KS: Two thoughts come to mind in response to this question. First, as I noted, the authors had to use the law and precedent in place at the time of the decision. They were also not allowed to cite theory that had been produced after the opinion. The idea was to show that the cases could have been decided differently using feminist thought within the bounds of stare decisis.
Working under these constraints, our authors reported an interesting phenomenon -the feminist points they wanted to make were already in the amicus briefs or otherwise present in the discourse at the time. This was even true in our oldest case, Bradwell v. Illinois, which was decided in 1873. We simply haven’t given enough credit to the early feminists, who were very much out there making these arguments that got carved out of legal history. So the project is in no way speculative- if anything, it’s recovering an important piece of our shared history.
The second thought is about how that piece got lost in the first place. One of the goals for this project was to challenge the idea that these opinions were written from a neutral vantage point – one that was inexorably logical, and in fact the only logical path possible. It’s simply not true. Rather, these opinions were uniformly grounded in cultural bias, meaning that uncited cultural and social beliefs privileging a certain gender or race or sexuality were allowed to pass for law and ended up driving the opinions. For example, in Dothard v. Rawlinson, the Court upheld a regulation barring women from working as correctional officers in a male maximum security penitentiary. The Court’s reasoning is based on the uncited view that the mere presence of women could incite the prisoners to attack or sexually assault them. In other words, women cause rape by their very presence, their very “womanhood,” in the words of the majority. There was no supporting evidence for that assertion – it was merely the Justices’ beliefs about women, men and rape passing for law and legal reasoning. And once the Supreme Court wrote that, it made one of the most enduring and damaging rape myths into the law of the land. It reified that view of rape and women and erased from the law the competing feminist perspective.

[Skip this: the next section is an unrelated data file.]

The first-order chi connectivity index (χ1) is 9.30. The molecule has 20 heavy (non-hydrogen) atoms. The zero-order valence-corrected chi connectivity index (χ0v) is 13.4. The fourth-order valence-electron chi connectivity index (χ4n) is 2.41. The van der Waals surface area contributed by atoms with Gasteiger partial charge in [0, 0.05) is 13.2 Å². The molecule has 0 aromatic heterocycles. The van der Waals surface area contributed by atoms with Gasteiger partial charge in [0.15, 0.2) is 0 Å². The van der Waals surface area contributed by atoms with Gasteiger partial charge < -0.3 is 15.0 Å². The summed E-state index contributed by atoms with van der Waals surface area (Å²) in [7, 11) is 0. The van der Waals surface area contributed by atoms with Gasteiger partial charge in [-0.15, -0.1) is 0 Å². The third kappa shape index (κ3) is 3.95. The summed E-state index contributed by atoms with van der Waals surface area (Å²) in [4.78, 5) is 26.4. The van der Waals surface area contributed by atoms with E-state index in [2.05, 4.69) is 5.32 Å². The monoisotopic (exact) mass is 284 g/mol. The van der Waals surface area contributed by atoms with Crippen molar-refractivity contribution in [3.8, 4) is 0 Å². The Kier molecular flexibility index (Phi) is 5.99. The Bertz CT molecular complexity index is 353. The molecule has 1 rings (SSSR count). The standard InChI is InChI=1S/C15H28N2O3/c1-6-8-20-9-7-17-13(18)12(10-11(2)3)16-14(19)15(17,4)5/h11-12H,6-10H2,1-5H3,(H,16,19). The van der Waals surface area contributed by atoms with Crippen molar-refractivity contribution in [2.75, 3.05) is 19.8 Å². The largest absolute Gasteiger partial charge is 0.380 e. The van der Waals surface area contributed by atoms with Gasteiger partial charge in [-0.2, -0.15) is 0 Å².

TLS: What, besides exposing hidden gender bias, do you think feminism has to offer the law as an institution and as a profession?
KS: It was very important to the editors of this project to be not just about gender bias, but also about racism, homophobia, classism and transgender issues. We are all committed to a “big tent” feminism with room for multiple feminisms within. We wanted the history of racism/sexism intersectionality to be a part of the book, and we made a concerted effort to have multiple points of view represented throughout. The authors are diverse by race, sexuality, and gender. They are practicing lawyers and law professors of diverse statuses and different levels of seniority. We believe that feminism belongs to everybody; at its best, it is a social justice project on many levels, not just for women.
That’s why we chose the painting by Soraida called Little Girl from Harlem, pictured above,for our website and have recommended it for the cover of the book. Soraida is a Latina artist who pioneered the art style of Verdadism, a unique and thought-provoking style that addresses issues of sexism, racism and stereotyping by combining painting with social commentary. We thought that Soraida’s message about the beauty of diversity was right in line with how we saw our own project.
The US Feminist Judgments Project is slated for publication in Spring 2016 by Cambridge University Press. For more information about the Project, including cases and contributors, please visit the Project website at http://sites.temple.edu/usfeministjudgments/ and follow the Project on Twitter (@usfemjudgments).